|dc.description.abstract||Over the last 30 years, Latrodectus katipo Powell 1870 and L. atritus Urquhart 1890 numbers have declined and these species are now absent from many dune systems where they were once common.
The cause of the decline in L. katipo and L. atritus numbers is not certain and little is known about their ecology. This thesis examined L. katipo and L. atritus web site characteristics, dispersal, species status and the probable implications of habitat modification on their ecology. The thesis focused on these aspects of L. katipo and L.atritus in order to provide information that might be used to conserve these species.
Results showed that L. katipo and L. atritus web sites are defined by similar characteristics. Both species were commonly found in Muehlenbeckia complexa A. Cunn., 1838, Coprosma acerosa A. Cunn., 1839, and Desmoschoenus spiralis (A. Rich.), but were also found in driftwood, Spinifex sericeus (R. Br. 1810) and Ammophila arenaria Link 1827. Web sites were most commonly associated with dune regions defined by 33-66 % ground cover, northerly, easterly or westerly aspect, sloping ground and the absence of detritus.
Using habitat classification trees, a model was constructed that was useful for predicting L. katipo and L. atritus presence and absence. The model accurately predicted L. katipo or L. atritus absence at > 90% of points sampled, but less accurately predicted L. katipo or L. atritus presence at 33 - 38 % of points sampled. It is argued that model was less able to predict L. katipo or L. atritus presence because intra-specific competition among the two species or inter-specific competition with Steatoda capensis Hann 1990 might prevent greater use of potential web sites in optimal habitat. Alternatively, the model may not accurately define web sites. This assertion is supported by results that suggest web sites might be associated with patches of open sand rather than ground cover per se and that the web site association with northerly, easterly or westerly aspect might be related to temperature rather than aspect.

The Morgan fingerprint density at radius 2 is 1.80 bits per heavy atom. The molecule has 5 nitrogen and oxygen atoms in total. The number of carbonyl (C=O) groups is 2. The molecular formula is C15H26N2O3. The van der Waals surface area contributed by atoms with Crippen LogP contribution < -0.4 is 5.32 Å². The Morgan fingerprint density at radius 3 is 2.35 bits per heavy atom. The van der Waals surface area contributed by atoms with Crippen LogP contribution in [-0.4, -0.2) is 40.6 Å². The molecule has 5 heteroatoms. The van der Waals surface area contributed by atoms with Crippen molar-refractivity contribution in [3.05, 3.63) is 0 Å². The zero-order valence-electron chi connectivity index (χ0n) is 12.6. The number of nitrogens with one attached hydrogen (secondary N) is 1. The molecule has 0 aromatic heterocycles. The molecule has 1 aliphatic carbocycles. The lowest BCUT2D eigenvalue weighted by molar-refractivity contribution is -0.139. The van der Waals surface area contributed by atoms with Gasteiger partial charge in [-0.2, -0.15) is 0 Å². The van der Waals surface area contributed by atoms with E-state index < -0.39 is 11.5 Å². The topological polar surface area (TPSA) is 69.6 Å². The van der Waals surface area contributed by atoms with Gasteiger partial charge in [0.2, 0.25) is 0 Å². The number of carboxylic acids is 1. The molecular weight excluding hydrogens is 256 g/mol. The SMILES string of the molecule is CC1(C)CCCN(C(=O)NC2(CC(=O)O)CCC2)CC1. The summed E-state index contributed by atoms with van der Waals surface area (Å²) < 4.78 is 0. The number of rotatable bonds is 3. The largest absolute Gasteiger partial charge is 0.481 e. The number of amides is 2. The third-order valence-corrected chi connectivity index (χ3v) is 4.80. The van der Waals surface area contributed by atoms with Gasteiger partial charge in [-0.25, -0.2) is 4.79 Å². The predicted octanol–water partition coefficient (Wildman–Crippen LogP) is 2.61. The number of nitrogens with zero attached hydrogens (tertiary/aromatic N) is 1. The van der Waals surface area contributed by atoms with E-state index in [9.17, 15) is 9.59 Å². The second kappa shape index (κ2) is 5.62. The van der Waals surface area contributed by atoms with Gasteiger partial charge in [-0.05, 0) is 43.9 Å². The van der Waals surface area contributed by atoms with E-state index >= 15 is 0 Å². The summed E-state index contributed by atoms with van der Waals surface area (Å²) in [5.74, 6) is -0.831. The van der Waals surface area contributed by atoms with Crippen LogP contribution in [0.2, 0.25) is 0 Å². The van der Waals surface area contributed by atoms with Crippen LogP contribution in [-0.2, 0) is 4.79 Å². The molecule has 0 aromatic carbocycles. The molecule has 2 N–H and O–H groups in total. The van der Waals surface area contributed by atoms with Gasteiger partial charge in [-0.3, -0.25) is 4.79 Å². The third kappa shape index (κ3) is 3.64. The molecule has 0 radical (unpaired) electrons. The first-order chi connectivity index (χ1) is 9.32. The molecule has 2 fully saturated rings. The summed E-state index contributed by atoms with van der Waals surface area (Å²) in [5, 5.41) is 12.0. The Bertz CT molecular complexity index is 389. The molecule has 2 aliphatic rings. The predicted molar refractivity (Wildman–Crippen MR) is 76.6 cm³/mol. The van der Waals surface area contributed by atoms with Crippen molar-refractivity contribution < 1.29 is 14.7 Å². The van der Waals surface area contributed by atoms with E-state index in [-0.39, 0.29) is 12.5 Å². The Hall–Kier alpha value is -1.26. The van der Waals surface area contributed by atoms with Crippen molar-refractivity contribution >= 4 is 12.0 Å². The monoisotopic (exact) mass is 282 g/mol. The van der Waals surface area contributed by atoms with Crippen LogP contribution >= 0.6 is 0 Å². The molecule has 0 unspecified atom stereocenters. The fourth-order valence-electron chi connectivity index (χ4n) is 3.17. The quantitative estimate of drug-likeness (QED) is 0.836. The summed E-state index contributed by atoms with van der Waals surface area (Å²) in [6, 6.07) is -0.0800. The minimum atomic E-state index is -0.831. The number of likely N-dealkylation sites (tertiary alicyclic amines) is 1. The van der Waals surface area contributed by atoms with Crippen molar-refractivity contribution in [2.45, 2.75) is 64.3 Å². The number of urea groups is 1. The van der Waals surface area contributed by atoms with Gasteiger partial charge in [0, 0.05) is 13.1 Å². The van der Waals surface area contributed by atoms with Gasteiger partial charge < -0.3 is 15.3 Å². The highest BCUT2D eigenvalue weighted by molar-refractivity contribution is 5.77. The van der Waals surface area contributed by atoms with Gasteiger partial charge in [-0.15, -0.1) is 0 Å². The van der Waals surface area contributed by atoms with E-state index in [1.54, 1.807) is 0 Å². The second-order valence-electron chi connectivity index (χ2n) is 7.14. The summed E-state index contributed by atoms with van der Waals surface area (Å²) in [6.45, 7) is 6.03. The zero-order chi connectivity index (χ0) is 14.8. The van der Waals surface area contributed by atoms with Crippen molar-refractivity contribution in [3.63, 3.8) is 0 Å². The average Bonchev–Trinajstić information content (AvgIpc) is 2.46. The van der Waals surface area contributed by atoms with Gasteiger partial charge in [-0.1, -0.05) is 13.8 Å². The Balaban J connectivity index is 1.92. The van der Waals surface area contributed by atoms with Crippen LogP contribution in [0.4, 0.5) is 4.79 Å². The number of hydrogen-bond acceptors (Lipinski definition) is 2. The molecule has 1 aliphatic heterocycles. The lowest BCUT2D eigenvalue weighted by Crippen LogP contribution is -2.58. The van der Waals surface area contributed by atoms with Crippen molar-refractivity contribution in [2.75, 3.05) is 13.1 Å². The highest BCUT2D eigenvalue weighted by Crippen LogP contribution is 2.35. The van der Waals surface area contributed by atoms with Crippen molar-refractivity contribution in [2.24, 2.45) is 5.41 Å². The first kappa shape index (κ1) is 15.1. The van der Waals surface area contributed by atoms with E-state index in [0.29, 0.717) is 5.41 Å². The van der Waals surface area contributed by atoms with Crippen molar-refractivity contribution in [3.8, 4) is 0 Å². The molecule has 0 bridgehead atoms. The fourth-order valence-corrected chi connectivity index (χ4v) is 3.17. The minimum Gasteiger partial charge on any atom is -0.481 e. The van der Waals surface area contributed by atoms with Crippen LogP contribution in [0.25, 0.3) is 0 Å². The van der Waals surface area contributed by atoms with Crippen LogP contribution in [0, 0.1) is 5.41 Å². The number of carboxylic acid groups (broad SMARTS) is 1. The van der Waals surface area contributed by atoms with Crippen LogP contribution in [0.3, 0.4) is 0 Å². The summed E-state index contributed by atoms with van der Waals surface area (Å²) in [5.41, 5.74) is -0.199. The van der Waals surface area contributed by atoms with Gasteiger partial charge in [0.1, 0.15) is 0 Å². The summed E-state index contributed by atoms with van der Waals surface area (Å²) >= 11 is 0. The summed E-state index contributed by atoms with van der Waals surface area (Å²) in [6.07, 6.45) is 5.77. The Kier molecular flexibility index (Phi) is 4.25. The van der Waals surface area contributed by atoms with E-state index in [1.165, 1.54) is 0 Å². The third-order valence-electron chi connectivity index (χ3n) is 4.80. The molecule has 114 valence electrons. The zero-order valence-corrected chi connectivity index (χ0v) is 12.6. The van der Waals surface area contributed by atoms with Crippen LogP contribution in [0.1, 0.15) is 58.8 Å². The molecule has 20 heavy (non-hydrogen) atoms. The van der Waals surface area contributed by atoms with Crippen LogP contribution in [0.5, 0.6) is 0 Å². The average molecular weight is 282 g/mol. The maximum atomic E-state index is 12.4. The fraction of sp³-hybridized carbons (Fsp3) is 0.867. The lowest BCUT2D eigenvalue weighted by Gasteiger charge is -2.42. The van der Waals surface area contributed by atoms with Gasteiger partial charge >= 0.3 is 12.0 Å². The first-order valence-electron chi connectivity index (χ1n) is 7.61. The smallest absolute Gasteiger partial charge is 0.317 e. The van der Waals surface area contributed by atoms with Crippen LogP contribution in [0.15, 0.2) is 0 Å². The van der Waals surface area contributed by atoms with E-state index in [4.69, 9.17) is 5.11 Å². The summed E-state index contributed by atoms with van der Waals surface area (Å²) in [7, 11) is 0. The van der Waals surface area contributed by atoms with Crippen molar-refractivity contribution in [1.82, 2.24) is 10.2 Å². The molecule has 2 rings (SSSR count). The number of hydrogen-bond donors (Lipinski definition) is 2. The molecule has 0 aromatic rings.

The association between web sites and patches of open sand and northerly, easterly or westerly aspect was examined in the laboratory. Results showed that all catching-webs built by L. katipo and L. Atritus were positioned over open sand and that no catching-webs were built within dense A. Arenaria clumps. These results suggests the structural requirements of the catching-web are not met by dense dune grasses, which would explain why L. katipo and L. atritus are rarely present in dune regions dominated by dense A. arenari, or other dune grasses, such as Pennisetum clandeestinum Chiou 1903 and Stenotaphrum secundatum Kuntze 1891 that also have a dense growth habit. That the majority of spiders included in the experiment favoured web sites at the warmer well-lit end of a temperature and light gradient supported the hypothesis that the association between web sites and aspect may be linked to temperature.
L. katipo and L. atritus spiderlings were found to disperse by 'ballooning' and adult females are able to tolerate exposure to salt water for up to nine days, indicating that they may be capable of travelling substantial distances at sea on driftwood. These results suggest that both species are good dispersers, as evidenced by their current distributions, which span numerous geographic barriers, such as open sea, estuaries and large rivers. This assertion was further supported by molecular analysis that revealed low intra-specific pairwise distances between L. katipo and L. atritus populations in the ND1 gene region, indicating that intra-specific gene flow has recently occurred, and may still occur throughout the distributions of these species. Molecular analysis also revealed low inter-specific pairwise distances between L. hasselti and New Zealand's widow spiders suggesting that gene flow has recently occurred between the endemic Australian and New Zealand widow fauna and raises questions about the accuracy of their current taxonomy.
Overall, my results suggest that the likely cause of L. katipo and L. atritus decline is the increasing dominance of dense exotic dune grasses in New Zealand's coastal dune systems, as these do not appear to meet the structural requirements of either species' webs. Moreover, that L. katipo and L. atritus are rarely recorded from dunes modified by urban or rural development indicates that these types of development may also fail to provide suitable habitat for these species. Although results showed that L. katipo and L. atritus are good dispersers, the introduction of exotic plants and/or urban or rural development may result in the reduction and fragmentation of these species' habitat, inhibiting dispersal. This would reduce both species' capacity to re-colonise dune regions from which they have been displaced. Consequently, both species may be vulnerable to local extinction in areas where their habitat has been extensively modified.||en